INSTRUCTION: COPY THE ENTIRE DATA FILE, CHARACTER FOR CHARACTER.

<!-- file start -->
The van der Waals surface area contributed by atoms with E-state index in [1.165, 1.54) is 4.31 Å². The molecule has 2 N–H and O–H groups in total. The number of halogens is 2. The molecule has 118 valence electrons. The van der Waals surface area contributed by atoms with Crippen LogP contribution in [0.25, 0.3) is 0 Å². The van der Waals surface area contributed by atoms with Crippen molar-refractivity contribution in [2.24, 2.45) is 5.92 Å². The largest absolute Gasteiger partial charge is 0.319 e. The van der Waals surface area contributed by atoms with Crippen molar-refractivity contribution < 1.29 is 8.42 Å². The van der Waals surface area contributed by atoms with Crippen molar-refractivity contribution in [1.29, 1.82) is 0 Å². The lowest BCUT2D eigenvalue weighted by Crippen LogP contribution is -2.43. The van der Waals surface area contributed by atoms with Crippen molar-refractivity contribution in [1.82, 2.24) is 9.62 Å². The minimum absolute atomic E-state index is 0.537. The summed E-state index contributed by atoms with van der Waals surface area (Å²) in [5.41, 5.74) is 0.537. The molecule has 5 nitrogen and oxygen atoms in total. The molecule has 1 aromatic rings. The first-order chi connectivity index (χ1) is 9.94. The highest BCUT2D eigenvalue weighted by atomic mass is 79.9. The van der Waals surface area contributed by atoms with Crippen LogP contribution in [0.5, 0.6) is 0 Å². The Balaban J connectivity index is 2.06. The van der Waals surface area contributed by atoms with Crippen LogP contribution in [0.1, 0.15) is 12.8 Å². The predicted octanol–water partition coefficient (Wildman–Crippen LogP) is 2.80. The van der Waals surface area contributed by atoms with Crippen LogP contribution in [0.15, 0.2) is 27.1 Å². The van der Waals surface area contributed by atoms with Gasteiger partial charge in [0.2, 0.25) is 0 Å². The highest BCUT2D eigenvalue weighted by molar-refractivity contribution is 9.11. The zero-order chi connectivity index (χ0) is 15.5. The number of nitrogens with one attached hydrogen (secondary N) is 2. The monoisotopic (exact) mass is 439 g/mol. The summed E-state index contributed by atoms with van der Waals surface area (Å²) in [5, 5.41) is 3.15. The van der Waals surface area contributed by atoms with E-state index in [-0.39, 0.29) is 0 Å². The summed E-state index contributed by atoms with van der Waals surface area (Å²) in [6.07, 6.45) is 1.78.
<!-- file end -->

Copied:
The van der Waals surface area contributed by atoms with E-state index in [1.165, 1.54) is 4.31 Å². The molecule has 2 N–H and O–H groups in total. The number of halogens is 2. The molecule has 118 valence electrons. The van der Waals surface area contributed by atoms with Crippen LogP contribution in [0.25, 0.3) is 0 Å². The van der Waals surface area contributed by atoms with Crippen molar-refractivity contribution in [2.24, 2.45) is 5.92 Å². The largest absolute Gasteiger partial charge is 0.319 e. The van der Waals surface area contributed by atoms with Crippen molar-refractivity contribution < 1.29 is 8.42 Å². The van der Waals surface area contributed by atoms with Crippen molar-refractivity contribution in [1.29, 1.82) is 0 Å². The lowest BCUT2D eigenvalue weighted by Crippen LogP contribution is -2.43. The van der Waals surface area contributed by atoms with Crippen molar-refractivity contribution in [1.82, 2.24) is 9.62 Å². The minimum absolute atomic E-state index is 0.537. The summed E-state index contributed by atoms with van der Waals surface area (Å²) in [5.41, 5.74) is 0.537. The molecule has 5 nitrogen and oxygen atoms in total. The molecule has 1 aromatic rings. The first-order chi connectivity index (χ1) is 9.94. The highest BCUT2D eigenvalue weighted by atomic mass is 79.9. The van der Waals surface area contributed by atoms with Crippen LogP contribution in [0.5, 0.6) is 0 Å². The Balaban J connectivity index is 2.06. The van der Waals surface area contributed by atoms with Crippen LogP contribution in [0.1, 0.15) is 12.8 Å². The predicted octanol–water partition coefficient (Wildman–Crippen LogP) is 2.80. The van der Waals surface area contributed by atoms with Crippen LogP contribution in [0.15, 0.2) is 27.1 Å². The van der Waals surface area contributed by atoms with Gasteiger partial charge in [0.2, 0.25) is 0 Å². The highest BCUT2D eigenvalue weighted by molar-refractivity contribution is 9.11. The zero-order chi connectivity index (χ0) is 15.5. The number of nitrogens with one attached hydrogen (secondary N) is 2. The monoisotopic (exact) mass is 439 g/mol. The summed E-state index contributed by atoms with van der Waals surface area (Å²) in [5, 5.41) is 3.15. The van der Waals surface area contributed by atoms with E-state index in [-0.39, 0.29) is 0 Å². The summed E-state index contributed by atoms with van der Waals surface area (Å²) in [6.07, 6.45) is 1.78.